A subsequent call to IKS02A1_MOTION_SENSOR_FIFO_Get_Axes() calls the ISM330DHCX-specific routine, ISM330DHCX_FIFO_ACC_Get_Axes() for accelerometer data, or ISM330DHCX_FIFO_GYRO_Get_Axes() for gyroscope data. In this example, the call uses ISM330DHCX_FIFO_ACC_Get_Axes(), which in turn calls a low-level routine, ISM330DHCX_FIFO_Get_Data(), that performs the register-level operations needed to read FIFO buffer data and then return sensitivity-scaled acceleration data for each of the three axes (Listing 3).

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int32_t ISM330DHCX_FIFO_ACC_Get_Axes(ISM330DHCX_Object_t *pObj, ISM330DHCX_Axes_t *Acceleration)
{
  uint8_t data[6];
  int16_t data_raw[3];
  float sensitivity = 0.0f;
  float acceleration_float[3];
 
  if (ISM330DHCX_FIFO_Get_Data(pObj, data) != ISM330DHCX_OK)
  {
    return ISM330DHCX_ERROR;
  }
 
  data_raw[0] = ((int16_t)data[1] << 8) | data[0];
  data_raw[1] = ((int16_t)data[3] << 8) | data[2];
  data_raw[2] = ((int16_t)data[5] << 8) | data[4];
 
  if (ISM330DHCX_ACC_GetSensitivity(pObj, &sensitivity) != ISM330DHCX_OK)
  {
    return ISM330DHCX_ERROR;
  }
 
  acceleration_float[0] = (float)data_raw[0] * sensitivity;
  acceleration_float[1] = (float)data_raw[1] * sensitivity;
  acceleration_float[2] = (float)data_raw[2] * sensitivity;
 
  Acceleration->x = (int32_t)acceleration_float[0];
  Acceleration->y = (int32_t)acceleration_float[1];
  Acceleration->z = (int32_t)acceleration_float[2];
 
  return ISM330DHCX_OK;
}

Listing 3: Designed to support multiple sensors and development boards, the STMicroelectronics X-CUBE-MEMS1 package provides device specific functions such as the one shown here, which in turn calls a low-level routine, ISM330DHCX_FIFO_Get_Data(), to perform the required register-level operations. (Code source: STMicroelectronics)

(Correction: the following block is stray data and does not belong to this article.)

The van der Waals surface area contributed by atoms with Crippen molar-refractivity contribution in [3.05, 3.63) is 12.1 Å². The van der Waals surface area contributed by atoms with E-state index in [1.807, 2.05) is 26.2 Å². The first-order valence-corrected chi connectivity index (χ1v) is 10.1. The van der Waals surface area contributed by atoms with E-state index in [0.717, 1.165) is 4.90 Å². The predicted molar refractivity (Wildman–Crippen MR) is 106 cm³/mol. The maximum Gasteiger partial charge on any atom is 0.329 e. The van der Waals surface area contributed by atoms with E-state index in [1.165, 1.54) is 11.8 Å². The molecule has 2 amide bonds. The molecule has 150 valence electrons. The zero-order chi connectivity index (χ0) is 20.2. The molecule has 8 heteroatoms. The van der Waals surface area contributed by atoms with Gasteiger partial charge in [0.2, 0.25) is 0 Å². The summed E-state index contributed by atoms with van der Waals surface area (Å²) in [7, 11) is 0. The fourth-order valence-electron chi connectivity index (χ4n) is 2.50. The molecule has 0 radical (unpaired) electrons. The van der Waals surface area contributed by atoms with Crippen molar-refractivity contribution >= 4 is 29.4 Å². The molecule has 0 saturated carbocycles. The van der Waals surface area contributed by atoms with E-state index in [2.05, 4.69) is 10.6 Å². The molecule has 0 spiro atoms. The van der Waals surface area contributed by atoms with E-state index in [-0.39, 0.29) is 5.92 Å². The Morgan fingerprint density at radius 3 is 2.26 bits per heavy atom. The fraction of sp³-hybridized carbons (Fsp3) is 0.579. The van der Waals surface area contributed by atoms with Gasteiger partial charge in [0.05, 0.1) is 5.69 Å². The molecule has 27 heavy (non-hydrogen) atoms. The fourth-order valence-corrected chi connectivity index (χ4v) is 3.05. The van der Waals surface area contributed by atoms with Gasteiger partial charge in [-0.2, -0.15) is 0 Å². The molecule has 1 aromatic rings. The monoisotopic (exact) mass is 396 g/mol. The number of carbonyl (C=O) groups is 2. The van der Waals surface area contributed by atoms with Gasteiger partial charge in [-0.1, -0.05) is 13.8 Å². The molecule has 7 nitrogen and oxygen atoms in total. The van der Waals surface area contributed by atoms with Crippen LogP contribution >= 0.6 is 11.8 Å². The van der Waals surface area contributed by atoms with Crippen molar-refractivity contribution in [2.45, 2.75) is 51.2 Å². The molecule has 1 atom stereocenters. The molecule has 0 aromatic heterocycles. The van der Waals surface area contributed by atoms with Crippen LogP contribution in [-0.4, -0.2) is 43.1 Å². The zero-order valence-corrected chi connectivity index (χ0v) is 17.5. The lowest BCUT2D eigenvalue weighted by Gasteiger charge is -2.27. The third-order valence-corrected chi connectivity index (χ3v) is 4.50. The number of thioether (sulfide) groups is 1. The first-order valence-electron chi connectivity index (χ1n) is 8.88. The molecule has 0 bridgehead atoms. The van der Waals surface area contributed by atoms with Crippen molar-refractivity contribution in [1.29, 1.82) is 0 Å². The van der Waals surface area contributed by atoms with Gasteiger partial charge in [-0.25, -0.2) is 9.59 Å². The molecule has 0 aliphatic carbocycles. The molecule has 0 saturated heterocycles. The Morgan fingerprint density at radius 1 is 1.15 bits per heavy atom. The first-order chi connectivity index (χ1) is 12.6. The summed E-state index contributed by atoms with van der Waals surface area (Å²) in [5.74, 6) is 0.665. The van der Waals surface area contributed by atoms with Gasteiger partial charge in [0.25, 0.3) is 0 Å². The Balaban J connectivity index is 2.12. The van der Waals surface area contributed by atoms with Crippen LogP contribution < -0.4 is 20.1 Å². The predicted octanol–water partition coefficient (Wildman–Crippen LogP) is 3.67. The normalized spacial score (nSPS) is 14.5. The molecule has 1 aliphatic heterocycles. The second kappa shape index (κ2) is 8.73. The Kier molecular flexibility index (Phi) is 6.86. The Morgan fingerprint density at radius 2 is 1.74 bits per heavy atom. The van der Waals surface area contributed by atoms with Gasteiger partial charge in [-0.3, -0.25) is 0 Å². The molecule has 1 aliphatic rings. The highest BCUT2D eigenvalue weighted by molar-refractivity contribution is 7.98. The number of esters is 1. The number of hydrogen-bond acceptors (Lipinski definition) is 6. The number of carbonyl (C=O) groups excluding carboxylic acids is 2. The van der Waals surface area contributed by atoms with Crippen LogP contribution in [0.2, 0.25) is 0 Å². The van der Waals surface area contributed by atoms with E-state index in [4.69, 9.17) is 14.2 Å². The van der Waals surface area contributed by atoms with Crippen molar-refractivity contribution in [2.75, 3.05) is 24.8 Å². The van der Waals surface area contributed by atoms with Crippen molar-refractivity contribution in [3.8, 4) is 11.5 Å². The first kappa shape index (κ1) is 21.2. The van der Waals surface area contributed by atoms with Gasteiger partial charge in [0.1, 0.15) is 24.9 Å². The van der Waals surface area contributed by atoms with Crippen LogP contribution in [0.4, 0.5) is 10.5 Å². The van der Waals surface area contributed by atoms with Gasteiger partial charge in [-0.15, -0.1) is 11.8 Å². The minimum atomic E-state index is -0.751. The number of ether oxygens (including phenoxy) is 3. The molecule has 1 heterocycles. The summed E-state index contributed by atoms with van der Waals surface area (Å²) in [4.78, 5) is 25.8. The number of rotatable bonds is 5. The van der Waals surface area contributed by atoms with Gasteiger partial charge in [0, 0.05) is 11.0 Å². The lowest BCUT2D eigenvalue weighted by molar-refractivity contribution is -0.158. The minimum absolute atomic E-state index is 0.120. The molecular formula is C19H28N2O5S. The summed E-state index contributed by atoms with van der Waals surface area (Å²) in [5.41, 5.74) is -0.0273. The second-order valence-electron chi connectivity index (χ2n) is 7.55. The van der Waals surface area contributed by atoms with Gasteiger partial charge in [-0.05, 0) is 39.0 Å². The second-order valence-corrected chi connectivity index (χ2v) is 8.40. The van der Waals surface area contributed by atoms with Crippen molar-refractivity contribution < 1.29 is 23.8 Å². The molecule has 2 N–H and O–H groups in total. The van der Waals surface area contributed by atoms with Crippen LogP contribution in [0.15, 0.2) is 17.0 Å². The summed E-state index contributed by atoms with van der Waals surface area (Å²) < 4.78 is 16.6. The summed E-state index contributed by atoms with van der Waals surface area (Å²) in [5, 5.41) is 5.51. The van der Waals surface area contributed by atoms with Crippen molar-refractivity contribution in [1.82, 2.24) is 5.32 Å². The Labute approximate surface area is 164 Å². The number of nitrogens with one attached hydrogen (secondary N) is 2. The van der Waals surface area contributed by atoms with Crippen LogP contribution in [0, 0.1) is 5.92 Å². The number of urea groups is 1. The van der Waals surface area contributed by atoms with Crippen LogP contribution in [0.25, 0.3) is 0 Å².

Other sample code sets in the X-CUBE-MEMS1 software package demonstrate an electronic compass, tilt sensing, sensor calibration, and data fusion using the MotionFX sensor fusion library included in the package. Combined with the NUCLEO board set, the STMicroelectronics STM32Cube and X-CUBE-MEMS1 software packages provide a comprehensive development platform to build production-ready, motion-based industrial applications.

Conclusion

In addition to coping with harsh operating conditions, designs for industrial products often need to support product line extended lifetimes. For motion-based industrial applications, industrial IMUs provide the combination of robust characteristics and stability required to deliver accurate measurements despite thermal and mechanical stress. The availability of long-life industrial IMUs provides developers with the ability to deliver effective design solutions for industrial product lines that depend on robust motion data and long-term device availability.

Disclaimer: The opinions, beliefs, and viewpoints expressed by the various authors and/or forum participants on this website do not necessarily reflect the opinions, beliefs, and viewpoints of Digi-Key Electronics or official policies of Digi-Key Electronics.

About this author

Stephen Evanczuk

Stephen Evanczuk has more than 20 years of experience writing for and about the electronics industry on a wide range of topics including hardware, software, systems, and applications including the IoT. He received his Ph.D. in neuroscience on neuronal networks and worked in the aerospace industry on massively distributed secure systems and algorithm acceleration methods. Currently, when he's not writing articles on technology and engineering, he's working on applications of deep learning to recognition and recommendation systems.

About this publisher

Digi-Key's North American Editors